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Value orientations of social welfare policy structures

Authors

  • Sarah B. Garlington

    Corresponding author
    1. School of Social Work, Boston University, Boston, MA, USA
    • Sarah B. Garlington, School of Social Work, Boston University, 264 Bay State Road, Boston, MA 02215, USA

      E-mail: sgarling@bu.edu

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Abstract

Substantial literature exists around the variation of welfare policy development in liberal democracies. The contrast of the American welfare state to those in Europe has sparked significant analytical literature about which factors are most significant in the variation. The literature extensively examines many of these factors but has neglected the significance of social values. This article discusses values and policy development as a foundation for further studies linking specific values to policy and institutional development. First, I discuss theorists who have identified value orientation as significant to welfare state variation; second, I review the major comparative welfare state literature. Finally, I discuss the major variation categories through the lens of social values by identifying the significant value orientation of sample policy structures. Comparative welfare state literature benefits from elucidating the values orientation of welfare policies that define the welfare state typological categories. Including the role of social values in welfare state comparisons promotes greater understanding of the origins and trajectory of current policy.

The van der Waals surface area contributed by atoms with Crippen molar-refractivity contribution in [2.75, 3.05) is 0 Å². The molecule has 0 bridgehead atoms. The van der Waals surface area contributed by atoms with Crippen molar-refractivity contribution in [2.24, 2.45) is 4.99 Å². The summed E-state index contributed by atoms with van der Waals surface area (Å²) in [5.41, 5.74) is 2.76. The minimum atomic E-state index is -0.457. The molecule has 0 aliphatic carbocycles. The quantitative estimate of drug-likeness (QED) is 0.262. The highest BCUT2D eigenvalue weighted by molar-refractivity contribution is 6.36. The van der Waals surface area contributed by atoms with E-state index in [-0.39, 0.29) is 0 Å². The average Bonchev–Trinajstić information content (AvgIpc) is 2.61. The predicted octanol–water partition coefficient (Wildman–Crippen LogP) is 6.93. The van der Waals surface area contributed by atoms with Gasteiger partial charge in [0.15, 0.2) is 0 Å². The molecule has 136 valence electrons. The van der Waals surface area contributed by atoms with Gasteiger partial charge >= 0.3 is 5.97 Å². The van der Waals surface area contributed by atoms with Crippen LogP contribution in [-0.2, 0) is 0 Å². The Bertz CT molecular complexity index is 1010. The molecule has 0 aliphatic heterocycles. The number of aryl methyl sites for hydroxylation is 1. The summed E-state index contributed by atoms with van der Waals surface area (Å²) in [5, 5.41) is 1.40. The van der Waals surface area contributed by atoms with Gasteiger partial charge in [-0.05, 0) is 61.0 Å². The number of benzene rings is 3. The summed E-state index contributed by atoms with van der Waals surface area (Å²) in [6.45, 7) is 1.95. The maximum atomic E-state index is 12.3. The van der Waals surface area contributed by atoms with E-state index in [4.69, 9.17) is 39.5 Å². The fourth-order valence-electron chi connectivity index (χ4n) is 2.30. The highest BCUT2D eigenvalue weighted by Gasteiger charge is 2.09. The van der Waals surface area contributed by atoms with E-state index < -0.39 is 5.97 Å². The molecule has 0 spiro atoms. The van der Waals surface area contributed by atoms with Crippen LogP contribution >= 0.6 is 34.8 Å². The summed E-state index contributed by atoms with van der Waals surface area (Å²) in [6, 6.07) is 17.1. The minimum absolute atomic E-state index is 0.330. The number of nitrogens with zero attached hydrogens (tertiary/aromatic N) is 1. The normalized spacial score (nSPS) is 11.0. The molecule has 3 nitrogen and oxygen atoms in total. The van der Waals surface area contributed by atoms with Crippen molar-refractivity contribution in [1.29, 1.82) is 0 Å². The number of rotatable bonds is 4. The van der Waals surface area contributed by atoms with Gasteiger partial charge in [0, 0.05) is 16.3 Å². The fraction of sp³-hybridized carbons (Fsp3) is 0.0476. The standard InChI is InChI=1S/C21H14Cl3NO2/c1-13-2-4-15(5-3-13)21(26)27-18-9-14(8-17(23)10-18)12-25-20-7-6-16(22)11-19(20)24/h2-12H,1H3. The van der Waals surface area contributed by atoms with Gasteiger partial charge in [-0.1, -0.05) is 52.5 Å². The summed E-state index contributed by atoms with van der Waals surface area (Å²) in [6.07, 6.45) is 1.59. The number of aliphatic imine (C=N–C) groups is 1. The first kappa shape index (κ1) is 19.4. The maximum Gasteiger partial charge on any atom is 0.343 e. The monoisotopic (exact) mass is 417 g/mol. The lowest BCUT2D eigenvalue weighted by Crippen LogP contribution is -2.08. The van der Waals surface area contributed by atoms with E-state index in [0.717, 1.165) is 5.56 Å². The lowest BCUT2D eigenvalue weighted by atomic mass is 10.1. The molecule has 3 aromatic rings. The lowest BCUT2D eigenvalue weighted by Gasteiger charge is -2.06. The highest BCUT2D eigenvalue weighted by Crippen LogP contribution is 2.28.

Key Practitioner Message: ● Increase understanding of welfare state variation factors; ● Frame questions about social values reflected in social policy.

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